Hispanic Heritage Month: Renewing Our Focus on Food Security for All
Quisieron enterrarnos, pero no sabían
que éramos semillas
They tried to bury us, but they didn’t
know we were seeds
Hispanic Heritage Month is celebrated from September 15th to October 15th, with its mid-month start date picked as a nod to the handful of Latin American countries whose Independence Day is September 15th. The history of Latinos in the United States is a long and complicated one. While there is a shared ethnic background among us, everything — even what to call that shared ethnic identity — is an unsettled matter. This month is a recognition of culture and resilience, but it is also a reminder that Latinos continue to endure targeted rhetoric from elected officials, higher rates of wage theft due to language barriers, and especially pertinent to our work at MAZON, disproportionately high rates of food insecurity.
An Abbreviated History
Mexican Americans have historically made up the biggest share of the Latino population in the United States, and in a lot of ways our story is woven into the very fabric of this country. Most of the Southwest, from California to Texas, was Mexican land and, although it was sparsely populated before American colonists settled in the area, there are people who never crossed the border – the border crossed them.
Gloria Anzaldúa, a scholar of Chicana culture, feminism, and queer theory, describes that “the U.S.-Mexican border es una herida abierta where the Third World grates against the first and bleeds.” This image of the physical border as an open wound is an apt description, but the wound is deeper than just a single geographical area. Deliberate harm is baked into our country’s social safety net.
For families without immigration stories, for the ones whose history can be traced back countless generations to the same land, the battles over territory have enduring impact. In the 1800’s, Mexican citizens and Tejanos were promised they would keep ownership of their property. They were promised citizenship. Neither of those promises were fulfilled. Meanwhile, an entire militia, that continues to exist as an official law enforcement agency today, was formed in Texas to “protect” white U.S. colonists — it went on to lynch hundreds of Mexicans, Tejanos, and Mexican Americans under the fallacious guise of “protection.”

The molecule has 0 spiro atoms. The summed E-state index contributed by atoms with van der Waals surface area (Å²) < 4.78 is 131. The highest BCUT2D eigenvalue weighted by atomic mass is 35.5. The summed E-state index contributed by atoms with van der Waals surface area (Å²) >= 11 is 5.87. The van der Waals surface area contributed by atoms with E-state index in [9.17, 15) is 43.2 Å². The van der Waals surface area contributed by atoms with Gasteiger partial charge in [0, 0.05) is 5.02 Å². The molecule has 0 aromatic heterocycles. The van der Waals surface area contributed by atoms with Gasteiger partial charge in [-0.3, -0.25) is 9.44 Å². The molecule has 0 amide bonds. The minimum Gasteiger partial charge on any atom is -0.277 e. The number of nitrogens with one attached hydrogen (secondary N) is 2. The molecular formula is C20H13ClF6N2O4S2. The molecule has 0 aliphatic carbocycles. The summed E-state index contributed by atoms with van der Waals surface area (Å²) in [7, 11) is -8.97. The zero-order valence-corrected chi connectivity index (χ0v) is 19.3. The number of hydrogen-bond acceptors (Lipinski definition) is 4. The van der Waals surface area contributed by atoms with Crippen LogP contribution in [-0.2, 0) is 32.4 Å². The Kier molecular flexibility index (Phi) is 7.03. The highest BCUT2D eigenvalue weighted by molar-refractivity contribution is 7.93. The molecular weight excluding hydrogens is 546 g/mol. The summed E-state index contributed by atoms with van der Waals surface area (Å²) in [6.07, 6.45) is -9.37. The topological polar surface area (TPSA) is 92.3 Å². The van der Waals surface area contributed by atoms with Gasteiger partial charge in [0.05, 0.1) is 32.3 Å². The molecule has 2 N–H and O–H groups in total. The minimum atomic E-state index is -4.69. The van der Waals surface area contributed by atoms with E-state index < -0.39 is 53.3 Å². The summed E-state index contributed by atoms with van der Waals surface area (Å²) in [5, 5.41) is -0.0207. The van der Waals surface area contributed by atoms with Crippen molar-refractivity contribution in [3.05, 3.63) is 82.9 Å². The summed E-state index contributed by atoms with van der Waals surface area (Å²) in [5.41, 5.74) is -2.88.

For families who immigrated to the United States prior to the militant enforcement of the Southern border, the journey was less dangerous, but the welcome — even for day workers — was nothing short of state sanctioned violence. Checkpoints popped up along the border to “sanitize” immigrants by forcing them to take “gasoline baths,” a practice that continued well into the 1960’s.
Present-day immigration stories are different; the population of Latinos in the United States is becoming much more diverse with a larger share of folks from Central and South America, but their stories often include a harrowing journey. Dehumanizing policies along the border have only gotten worse; the stories of children — babies — detained in subpar conditions for days on end are testament to that.
Despite these deep and long-lasting injustices, the United States is home for so many of us now. Our culture, our food, and our music are part of the American story too.